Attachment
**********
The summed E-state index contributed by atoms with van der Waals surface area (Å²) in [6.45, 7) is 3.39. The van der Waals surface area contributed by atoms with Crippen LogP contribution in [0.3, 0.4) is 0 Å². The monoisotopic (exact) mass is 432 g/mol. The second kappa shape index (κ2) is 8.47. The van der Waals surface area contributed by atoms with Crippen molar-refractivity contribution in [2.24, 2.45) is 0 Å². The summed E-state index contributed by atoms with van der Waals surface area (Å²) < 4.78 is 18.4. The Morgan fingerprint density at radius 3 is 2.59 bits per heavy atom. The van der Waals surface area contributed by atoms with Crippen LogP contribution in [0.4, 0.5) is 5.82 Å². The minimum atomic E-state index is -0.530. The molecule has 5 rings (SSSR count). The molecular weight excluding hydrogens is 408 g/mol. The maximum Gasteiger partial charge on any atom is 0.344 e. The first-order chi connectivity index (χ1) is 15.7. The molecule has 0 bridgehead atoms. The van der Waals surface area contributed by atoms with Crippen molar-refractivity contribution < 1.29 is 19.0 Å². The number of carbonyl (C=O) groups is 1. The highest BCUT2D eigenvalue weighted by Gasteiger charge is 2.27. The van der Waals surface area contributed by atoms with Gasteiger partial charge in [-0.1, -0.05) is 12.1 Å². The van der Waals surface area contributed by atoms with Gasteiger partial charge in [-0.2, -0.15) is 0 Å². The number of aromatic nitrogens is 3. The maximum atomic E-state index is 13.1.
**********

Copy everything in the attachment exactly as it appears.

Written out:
The summed E-state index contributed by atoms with van der Waals surface area (Å²) in [6.45, 7) is 3.39. The van der Waals surface area contributed by atoms with Crippen LogP contribution in [0.3, 0.4) is 0 Å². The monoisotopic (exact) mass is 432 g/mol. The second kappa shape index (κ2) is 8.47. The van der Waals surface area contributed by atoms with Crippen molar-refractivity contribution in [2.24, 2.45) is 0 Å². The summed E-state index contributed by atoms with van der Waals surface area (Å²) < 4.78 is 18.4. The Morgan fingerprint density at radius 3 is 2.59 bits per heavy atom. The van der Waals surface area contributed by atoms with Crippen LogP contribution in [0.4, 0.5) is 5.82 Å². The minimum atomic E-state index is -0.530. The molecule has 5 rings (SSSR count). The molecular weight excluding hydrogens is 408 g/mol. The maximum Gasteiger partial charge on any atom is 0.344 e. The first-order chi connectivity index (χ1) is 15.7. The molecule has 0 bridgehead atoms. The van der Waals surface area contributed by atoms with Crippen molar-refractivity contribution < 1.29 is 19.0 Å². The number of carbonyl (C=O) groups is 1. The highest BCUT2D eigenvalue weighted by Gasteiger charge is 2.27. The van der Waals surface area contributed by atoms with Gasteiger partial charge in [-0.1, -0.05) is 12.1 Å². The van der Waals surface area contributed by atoms with Gasteiger partial charge in [-0.2, -0.15) is 0 Å². The number of aromatic nitrogens is 3. The maximum atomic E-state index is 13.1.